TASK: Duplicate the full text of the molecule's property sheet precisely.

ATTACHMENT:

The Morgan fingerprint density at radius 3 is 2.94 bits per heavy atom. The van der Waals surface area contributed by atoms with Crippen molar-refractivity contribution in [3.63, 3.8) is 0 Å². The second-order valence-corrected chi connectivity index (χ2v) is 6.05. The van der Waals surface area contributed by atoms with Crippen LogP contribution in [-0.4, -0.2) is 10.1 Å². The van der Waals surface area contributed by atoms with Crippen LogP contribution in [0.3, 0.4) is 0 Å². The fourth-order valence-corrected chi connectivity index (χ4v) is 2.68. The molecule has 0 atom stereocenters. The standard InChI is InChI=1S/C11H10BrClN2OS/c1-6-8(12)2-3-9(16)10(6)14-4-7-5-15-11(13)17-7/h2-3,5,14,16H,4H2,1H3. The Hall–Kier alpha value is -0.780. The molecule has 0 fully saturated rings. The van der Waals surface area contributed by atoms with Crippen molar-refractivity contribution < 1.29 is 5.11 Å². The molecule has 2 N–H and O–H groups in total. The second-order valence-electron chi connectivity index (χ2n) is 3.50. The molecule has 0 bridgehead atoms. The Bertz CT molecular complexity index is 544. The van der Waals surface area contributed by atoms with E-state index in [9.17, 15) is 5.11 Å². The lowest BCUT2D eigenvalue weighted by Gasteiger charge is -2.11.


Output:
The Morgan fingerprint density at radius 3 is 2.94 bits per heavy atom. The van der Waals surface area contributed by atoms with Crippen molar-refractivity contribution in [3.63, 3.8) is 0 Å². The second-order valence-corrected chi connectivity index (χ2v) is 6.05. The van der Waals surface area contributed by atoms with Crippen LogP contribution in [-0.4, -0.2) is 10.1 Å². The van der Waals surface area contributed by atoms with Crippen LogP contribution in [0.3, 0.4) is 0 Å². The fourth-order valence-corrected chi connectivity index (χ4v) is 2.68. The molecule has 0 atom stereocenters. The standard InChI is InChI=1S/C11H10BrClN2OS/c1-6-8(12)2-3-9(16)10(6)14-4-7-5-15-11(13)17-7/h2-3,5,14,16H,4H2,1H3. The Hall–Kier alpha value is -0.780. The molecule has 0 fully saturated rings. The van der Waals surface area contributed by atoms with Crippen molar-refractivity contribution < 1.29 is 5.11 Å². The molecule has 2 N–H and O–H groups in total. The second-order valence-electron chi connectivity index (χ2n) is 3.50. The molecule has 0 bridgehead atoms. The Bertz CT molecular complexity index is 544. The van der Waals surface area contributed by atoms with E-state index in [9.17, 15) is 5.11 Å². The lowest BCUT2D eigenvalue weighted by Gasteiger charge is -2.11.